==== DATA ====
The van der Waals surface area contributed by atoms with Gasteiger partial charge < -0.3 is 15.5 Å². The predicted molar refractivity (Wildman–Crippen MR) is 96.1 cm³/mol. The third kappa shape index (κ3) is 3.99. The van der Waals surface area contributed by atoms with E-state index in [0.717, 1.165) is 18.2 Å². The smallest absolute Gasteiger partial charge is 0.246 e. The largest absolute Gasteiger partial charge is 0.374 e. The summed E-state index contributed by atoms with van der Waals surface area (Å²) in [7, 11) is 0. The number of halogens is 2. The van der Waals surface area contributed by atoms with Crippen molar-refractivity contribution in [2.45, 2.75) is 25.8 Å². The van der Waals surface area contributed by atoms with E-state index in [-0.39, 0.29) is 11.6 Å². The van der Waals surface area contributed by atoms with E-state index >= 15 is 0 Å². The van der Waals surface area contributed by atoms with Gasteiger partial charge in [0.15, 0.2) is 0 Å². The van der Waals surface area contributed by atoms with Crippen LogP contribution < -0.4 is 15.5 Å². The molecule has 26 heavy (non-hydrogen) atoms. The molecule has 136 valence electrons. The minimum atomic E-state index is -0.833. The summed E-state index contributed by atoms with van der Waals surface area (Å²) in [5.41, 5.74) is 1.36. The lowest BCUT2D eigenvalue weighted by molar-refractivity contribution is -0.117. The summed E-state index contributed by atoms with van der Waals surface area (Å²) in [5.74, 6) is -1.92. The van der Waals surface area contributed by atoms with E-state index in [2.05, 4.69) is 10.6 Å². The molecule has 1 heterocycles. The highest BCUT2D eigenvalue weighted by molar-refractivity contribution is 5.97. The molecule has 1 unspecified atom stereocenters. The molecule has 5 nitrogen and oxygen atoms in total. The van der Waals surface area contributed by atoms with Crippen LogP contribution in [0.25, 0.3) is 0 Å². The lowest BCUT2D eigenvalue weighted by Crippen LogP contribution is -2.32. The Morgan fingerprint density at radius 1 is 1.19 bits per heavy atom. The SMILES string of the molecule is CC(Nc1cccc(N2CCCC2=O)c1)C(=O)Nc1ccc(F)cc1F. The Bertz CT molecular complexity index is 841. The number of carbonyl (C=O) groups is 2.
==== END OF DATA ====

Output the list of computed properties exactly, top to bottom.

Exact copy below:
The van der Waals surface area contributed by atoms with Gasteiger partial charge < -0.3 is 15.5 Å². The predicted molar refractivity (Wildman–Crippen MR) is 96.1 cm³/mol. The third kappa shape index (κ3) is 3.99. The van der Waals surface area contributed by atoms with E-state index in [0.717, 1.165) is 18.2 Å². The smallest absolute Gasteiger partial charge is 0.246 e. The largest absolute Gasteiger partial charge is 0.374 e. The summed E-state index contributed by atoms with van der Waals surface area (Å²) in [7, 11) is 0. The number of halogens is 2. The van der Waals surface area contributed by atoms with Crippen molar-refractivity contribution in [2.45, 2.75) is 25.8 Å². The van der Waals surface area contributed by atoms with E-state index in [-0.39, 0.29) is 11.6 Å². The van der Waals surface area contributed by atoms with E-state index >= 15 is 0 Å². The van der Waals surface area contributed by atoms with Gasteiger partial charge in [0.15, 0.2) is 0 Å². The van der Waals surface area contributed by atoms with Crippen LogP contribution < -0.4 is 15.5 Å². The molecule has 26 heavy (non-hydrogen) atoms. The molecule has 136 valence electrons. The minimum atomic E-state index is -0.833. The summed E-state index contributed by atoms with van der Waals surface area (Å²) in [5.41, 5.74) is 1.36. The lowest BCUT2D eigenvalue weighted by molar-refractivity contribution is -0.117. The summed E-state index contributed by atoms with van der Waals surface area (Å²) in [5.74, 6) is -1.92. The van der Waals surface area contributed by atoms with E-state index in [2.05, 4.69) is 10.6 Å². The molecule has 1 heterocycles. The highest BCUT2D eigenvalue weighted by molar-refractivity contribution is 5.97. The molecule has 1 unspecified atom stereocenters. The molecule has 5 nitrogen and oxygen atoms in total. The van der Waals surface area contributed by atoms with Crippen LogP contribution in [0.25, 0.3) is 0 Å². The lowest BCUT2D eigenvalue weighted by Crippen LogP contribution is -2.32. The Morgan fingerprint density at radius 1 is 1.19 bits per heavy atom. The SMILES string of the molecule is CC(Nc1cccc(N2CCCC2=O)c1)C(=O)Nc1ccc(F)cc1F. The Bertz CT molecular complexity index is 841. The number of carbonyl (C=O) groups is 2.